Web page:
QUESTIONING EXPERTS, NEWS AND ADVICE: A SMALL FAVOR
I breastfed all three of my kids and have had the pleasure of hooking up to a double breast pump in a cold, deserted parking garage and therefore feel I've earned the right not be called names when I critique a less than stellar breastfeeding study. In a similar fashion although I cannot endorse eating placentas as a prevention of postpartum depression, I am not on the payroll of Big Pharma, a foe of native cultures, eating organically or eating locally. Please keep this in mind.
If I question a food allergy statistic, rest assured, I still very much believe in food allergies and can provide a full list of my own upon request. When I question experts or public health authorities who conclude no amount of alcohol during any phase of pregnancy is safe, I am not endorsing rampant cocktails for every mom-to-be. Should I question a particular statistic, finding, policy or study on ADHD, autism, early puberty, bullying, screen time, alcohol during pregnancy or another issue, please note it is not because I do not believe ADHD, autism, early puberty, etc. exist or believe they're aren't serious issues.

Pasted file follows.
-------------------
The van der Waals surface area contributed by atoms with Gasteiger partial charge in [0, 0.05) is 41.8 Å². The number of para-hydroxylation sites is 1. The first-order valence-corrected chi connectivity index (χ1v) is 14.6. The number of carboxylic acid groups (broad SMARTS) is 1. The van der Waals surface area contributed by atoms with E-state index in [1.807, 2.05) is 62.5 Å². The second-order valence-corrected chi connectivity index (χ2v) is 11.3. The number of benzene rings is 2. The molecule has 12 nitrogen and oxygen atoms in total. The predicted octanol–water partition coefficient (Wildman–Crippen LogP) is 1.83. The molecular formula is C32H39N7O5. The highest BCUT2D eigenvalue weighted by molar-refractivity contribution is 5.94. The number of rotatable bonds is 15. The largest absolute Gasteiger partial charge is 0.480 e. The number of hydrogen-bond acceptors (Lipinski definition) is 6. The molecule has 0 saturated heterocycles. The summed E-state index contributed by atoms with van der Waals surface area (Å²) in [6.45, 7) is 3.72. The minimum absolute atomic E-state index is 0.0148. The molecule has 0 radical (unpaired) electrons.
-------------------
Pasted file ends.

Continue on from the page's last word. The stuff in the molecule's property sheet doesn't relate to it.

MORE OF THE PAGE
Also, just because I often question experts, their work and their conclusions, do not take this as evidence experts or expertise does not exist. They do. I respect and adore lots of experts. I also respect plenty of research and acknowledge the great wealth of scientific knowledge out there. I spent years contributing to it. To skeptics who say we know nothing of value, I beg to differ.
The main challenge today has become disentangling the mass of information and misinformation directed at parents, including identifying the better, more valuable, evidenced-based information.
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